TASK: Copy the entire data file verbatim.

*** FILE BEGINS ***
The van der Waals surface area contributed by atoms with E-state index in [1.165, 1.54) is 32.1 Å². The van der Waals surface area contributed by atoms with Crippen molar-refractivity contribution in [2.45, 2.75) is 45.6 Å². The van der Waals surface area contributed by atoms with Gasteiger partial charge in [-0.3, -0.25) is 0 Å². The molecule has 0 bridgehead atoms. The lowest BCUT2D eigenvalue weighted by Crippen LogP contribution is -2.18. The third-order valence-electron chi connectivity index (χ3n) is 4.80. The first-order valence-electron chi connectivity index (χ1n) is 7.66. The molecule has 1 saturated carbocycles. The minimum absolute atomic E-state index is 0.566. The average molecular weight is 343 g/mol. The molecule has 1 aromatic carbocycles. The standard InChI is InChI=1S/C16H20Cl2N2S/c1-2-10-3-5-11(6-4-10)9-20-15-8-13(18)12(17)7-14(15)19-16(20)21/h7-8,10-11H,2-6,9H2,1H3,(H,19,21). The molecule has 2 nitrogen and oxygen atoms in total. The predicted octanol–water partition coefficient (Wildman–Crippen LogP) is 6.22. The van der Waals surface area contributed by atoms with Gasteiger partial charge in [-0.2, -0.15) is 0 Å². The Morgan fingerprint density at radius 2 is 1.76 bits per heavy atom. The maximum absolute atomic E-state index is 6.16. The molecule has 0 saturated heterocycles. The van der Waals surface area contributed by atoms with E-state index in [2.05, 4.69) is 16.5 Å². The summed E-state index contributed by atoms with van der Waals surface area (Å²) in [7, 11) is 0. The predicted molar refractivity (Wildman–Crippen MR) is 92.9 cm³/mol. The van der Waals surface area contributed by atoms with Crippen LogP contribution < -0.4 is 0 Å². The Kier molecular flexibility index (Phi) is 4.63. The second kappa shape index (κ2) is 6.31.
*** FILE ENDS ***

The van der Waals surface area contributed by atoms with E-state index in [1.165, 1.54) is 32.1 Å². The van der Waals surface area contributed by atoms with Crippen molar-refractivity contribution in [2.45, 2.75) is 45.6 Å². The van der Waals surface area contributed by atoms with Gasteiger partial charge in [-0.3, -0.25) is 0 Å². The molecule has 0 bridgehead atoms. The lowest BCUT2D eigenvalue weighted by Crippen LogP contribution is -2.18. The third-order valence-electron chi connectivity index (χ3n) is 4.80. The first-order valence-electron chi connectivity index (χ1n) is 7.66. The molecule has 1 saturated carbocycles. The minimum absolute atomic E-state index is 0.566. The average molecular weight is 343 g/mol. The molecule has 1 aromatic carbocycles. The standard InChI is InChI=1S/C16H20Cl2N2S/c1-2-10-3-5-11(6-4-10)9-20-15-8-13(18)12(17)7-14(15)19-16(20)21/h7-8,10-11H,2-6,9H2,1H3,(H,19,21). The molecule has 2 nitrogen and oxygen atoms in total. The predicted octanol–water partition coefficient (Wildman–Crippen LogP) is 6.22. The van der Waals surface area contributed by atoms with Gasteiger partial charge in [-0.2, -0.15) is 0 Å². The Morgan fingerprint density at radius 2 is 1.76 bits per heavy atom. The maximum absolute atomic E-state index is 6.16. The molecule has 0 saturated heterocycles. The van der Waals surface area contributed by atoms with E-state index in [2.05, 4.69) is 16.5 Å². The summed E-state index contributed by atoms with van der Waals surface area (Å²) in [7, 11) is 0. The predicted molar refractivity (Wildman–Crippen MR) is 92.9 cm³/mol. The van der Waals surface area contributed by atoms with Crippen LogP contribution < -0.4 is 0 Å². The Kier molecular flexibility index (Phi) is 4.63. The second kappa shape index (κ2) is 6.31.